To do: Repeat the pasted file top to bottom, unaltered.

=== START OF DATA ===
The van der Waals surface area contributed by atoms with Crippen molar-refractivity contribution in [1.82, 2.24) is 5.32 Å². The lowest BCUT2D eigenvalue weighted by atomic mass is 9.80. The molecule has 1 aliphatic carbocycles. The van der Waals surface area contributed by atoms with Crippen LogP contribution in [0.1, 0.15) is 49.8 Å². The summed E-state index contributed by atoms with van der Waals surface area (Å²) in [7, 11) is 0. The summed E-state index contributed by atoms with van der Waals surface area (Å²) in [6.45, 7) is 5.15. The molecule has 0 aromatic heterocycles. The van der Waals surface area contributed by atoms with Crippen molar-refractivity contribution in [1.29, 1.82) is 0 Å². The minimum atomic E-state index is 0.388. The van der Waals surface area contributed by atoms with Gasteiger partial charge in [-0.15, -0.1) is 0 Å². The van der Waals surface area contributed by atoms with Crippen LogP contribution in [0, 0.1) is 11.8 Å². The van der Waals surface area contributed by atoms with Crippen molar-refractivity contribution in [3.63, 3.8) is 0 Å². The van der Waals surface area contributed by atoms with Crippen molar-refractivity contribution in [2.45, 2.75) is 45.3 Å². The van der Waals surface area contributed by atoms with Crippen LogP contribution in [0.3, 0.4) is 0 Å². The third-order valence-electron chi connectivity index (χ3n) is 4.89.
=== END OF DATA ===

The van der Waals surface area contributed by atoms with Crippen molar-refractivity contribution in [1.82, 2.24) is 5.32 Å². The lowest BCUT2D eigenvalue weighted by atomic mass is 9.80. The molecule has 1 aliphatic carbocycles. The van der Waals surface area contributed by atoms with Crippen LogP contribution in [0.1, 0.15) is 49.8 Å². The summed E-state index contributed by atoms with van der Waals surface area (Å²) in [7, 11) is 0. The summed E-state index contributed by atoms with van der Waals surface area (Å²) in [6.45, 7) is 5.15. The molecule has 0 aromatic heterocycles. The van der Waals surface area contributed by atoms with Crippen molar-refractivity contribution in [1.29, 1.82) is 0 Å². The minimum atomic E-state index is 0.388. The van der Waals surface area contributed by atoms with Gasteiger partial charge in [-0.15, -0.1) is 0 Å². The van der Waals surface area contributed by atoms with Crippen LogP contribution in [0, 0.1) is 11.8 Å². The van der Waals surface area contributed by atoms with Crippen molar-refractivity contribution in [3.63, 3.8) is 0 Å². The van der Waals surface area contributed by atoms with Crippen molar-refractivity contribution in [2.45, 2.75) is 45.3 Å². The van der Waals surface area contributed by atoms with Crippen LogP contribution in [0.3, 0.4) is 0 Å². The third-order valence-electron chi connectivity index (χ3n) is 4.89.